Home Store In Memoriam Deborah Newsletter Forum Topics Blogfeed Blogroll Facebook MySpace Contact Us About

O'Reilly spins NYT immigration editorial into partisan election manipulation conspiracy

Reported by Chrish - April 9, 2008 -

Bill O'Reilly's Talking Points Memo tonight 4/9/08 was a carnival ride of connections, collusion and conclusions, stemming from an editorial in today's New York Times - that 'commited left" newspaper is reportedly "furious" about the border fence and a crackdown on illegal immigrants. Mmm, read it again, pal.

Under a new federal program local authorities are "asking people about their immigration status" and passing the information on to federal enforcement agencies. O'Reilly claimed the NYTimes said "this was an unjust war on illegal immigrants." Even paraphrasing, you can't find a passage in the editorial that suggests that. They criticize the process, certainly, the primary target being Maricopa County sheriff Joe Arpaio:

"If this doesn’t look to you like a carefully regulated, federally supervised effort to catch dangerous criminals, that’s because it isn’t. It is a series of stunts focused mostly on day laborers, as Sheriff Joe bulldozes his way toward re-election. [snip]

Mayor Phil Gordon of Phoenix has denounced him, saying the raids are interfering with undercover city police officers and federal agents. The mayor of Guadalupe implored him to leave her community alone. State and county officials have pointed out that Sheriff Joe has ignored tens of thousands of outstanding criminal warrants while chasing day laborers and headlines. They say he has grossly violated the terms of his 287(g) agreement — which calls for federal oversight of local police — and have called on Washington to rein him in."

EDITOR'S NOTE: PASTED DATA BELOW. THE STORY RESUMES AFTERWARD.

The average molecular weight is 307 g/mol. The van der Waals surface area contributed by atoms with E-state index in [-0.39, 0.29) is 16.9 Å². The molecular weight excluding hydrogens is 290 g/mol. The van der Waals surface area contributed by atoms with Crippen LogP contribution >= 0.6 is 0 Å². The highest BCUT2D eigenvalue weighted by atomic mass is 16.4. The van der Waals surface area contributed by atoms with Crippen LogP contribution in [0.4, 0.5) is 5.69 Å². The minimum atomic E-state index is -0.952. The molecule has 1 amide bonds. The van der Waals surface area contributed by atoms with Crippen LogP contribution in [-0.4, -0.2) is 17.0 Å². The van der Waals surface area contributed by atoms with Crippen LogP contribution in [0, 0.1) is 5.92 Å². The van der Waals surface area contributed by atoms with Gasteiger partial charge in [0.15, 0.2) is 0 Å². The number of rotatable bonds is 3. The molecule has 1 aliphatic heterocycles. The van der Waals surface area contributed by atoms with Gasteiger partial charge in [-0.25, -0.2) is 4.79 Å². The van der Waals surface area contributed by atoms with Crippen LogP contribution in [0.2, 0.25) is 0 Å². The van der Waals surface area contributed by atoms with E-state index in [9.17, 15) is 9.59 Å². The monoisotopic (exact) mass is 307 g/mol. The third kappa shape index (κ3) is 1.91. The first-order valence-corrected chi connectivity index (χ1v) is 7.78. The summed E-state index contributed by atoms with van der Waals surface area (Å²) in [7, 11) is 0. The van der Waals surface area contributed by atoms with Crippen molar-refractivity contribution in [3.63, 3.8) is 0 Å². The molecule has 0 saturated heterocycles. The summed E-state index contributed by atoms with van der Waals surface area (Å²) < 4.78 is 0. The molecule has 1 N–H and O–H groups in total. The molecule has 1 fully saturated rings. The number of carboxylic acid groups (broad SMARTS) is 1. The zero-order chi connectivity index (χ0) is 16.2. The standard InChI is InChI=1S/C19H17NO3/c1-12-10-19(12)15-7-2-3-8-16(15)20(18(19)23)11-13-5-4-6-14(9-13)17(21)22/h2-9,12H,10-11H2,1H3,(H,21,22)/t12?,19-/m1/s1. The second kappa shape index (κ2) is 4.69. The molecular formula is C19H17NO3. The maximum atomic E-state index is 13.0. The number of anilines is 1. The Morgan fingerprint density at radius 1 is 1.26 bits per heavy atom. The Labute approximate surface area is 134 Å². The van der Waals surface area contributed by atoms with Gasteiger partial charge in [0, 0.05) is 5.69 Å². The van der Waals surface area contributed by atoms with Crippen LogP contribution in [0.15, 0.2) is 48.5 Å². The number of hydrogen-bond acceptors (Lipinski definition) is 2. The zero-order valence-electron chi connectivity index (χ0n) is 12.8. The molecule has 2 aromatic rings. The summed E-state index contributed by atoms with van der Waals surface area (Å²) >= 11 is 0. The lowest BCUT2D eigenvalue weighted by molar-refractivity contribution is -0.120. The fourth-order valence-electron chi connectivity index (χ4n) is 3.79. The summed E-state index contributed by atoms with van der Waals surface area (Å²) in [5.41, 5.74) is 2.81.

Arapaio himself seems to contradict O'Reilly's contention that he is reporting to the feds:

“Do you think I’m going to report to the federal government?” he said. “I don’t report to them. If they don’t like the contract, they can close it up. That’s all.”

“By the way,” he said, “we do have a 3,000-person posse — and about 500 have guns. They have their own airplanes, jeeps, motorcycles, everything. They can only operate under the sheriff. I swear ’em in. I can put up 30 airplanes tomorrow if I wanted.”

Under the guise of explaining "what's really going on here," O'Reilly zoomed over to San Francisco and Mayor Gavin Newsome, who has put out a big welcome mat for illegal immigrants, and conflated the two situations, allowing him to justify his smear of the NYTimes. He tied the two together by declaring that it is an ideological (read: partisan political) struggle - the left wants an open border, the right wants a crackdown.

O'Reilly said conservatives don't want America changed by a massive influx of foreign workers, period. That ship has sailed, baby, with a substantial increase under your leader Bush. Liberals, he declares, want big change and the only way to get it is to change voting patterns. That ship has sailed also, thanks again to Bush. But O'Reilly posits that millions of new immigrant voters would help Democrats, because they are poor and "need entitlements." Note, this has nothing to do with illegal immigrants.

Why, when his ancestors arrived from ireland in the 19th century, Democrats immediately signed them up. (By force? And can we see that documentation? And when in the 19th Century? Peace Democrats? War Democrats? Bourbon Democrats?) What a load of crappola.

So, what's happening in Arizona and San Francisco are examples of the battle - drastic change versus traditionalism a la Loofah. Coming fill circle (spin, spin, spin) he again blasts the NYTimes (and "others") for allegedly "wanting amnesty and continuation of the alien flow - future votes for their side."

O'Reilly routinely sneers and jeers at people who ask questions about events during the Bush administration, writing them off as kooks and loons, yet he daily promotes his pet conspiracy theory, that the so-called liberal media is colluding with liberals and Democrats to take over the country. His paranoid statement of May 30, 2007 reverberates still:

"The New York Times and the far left want to break down the white christian male power structure".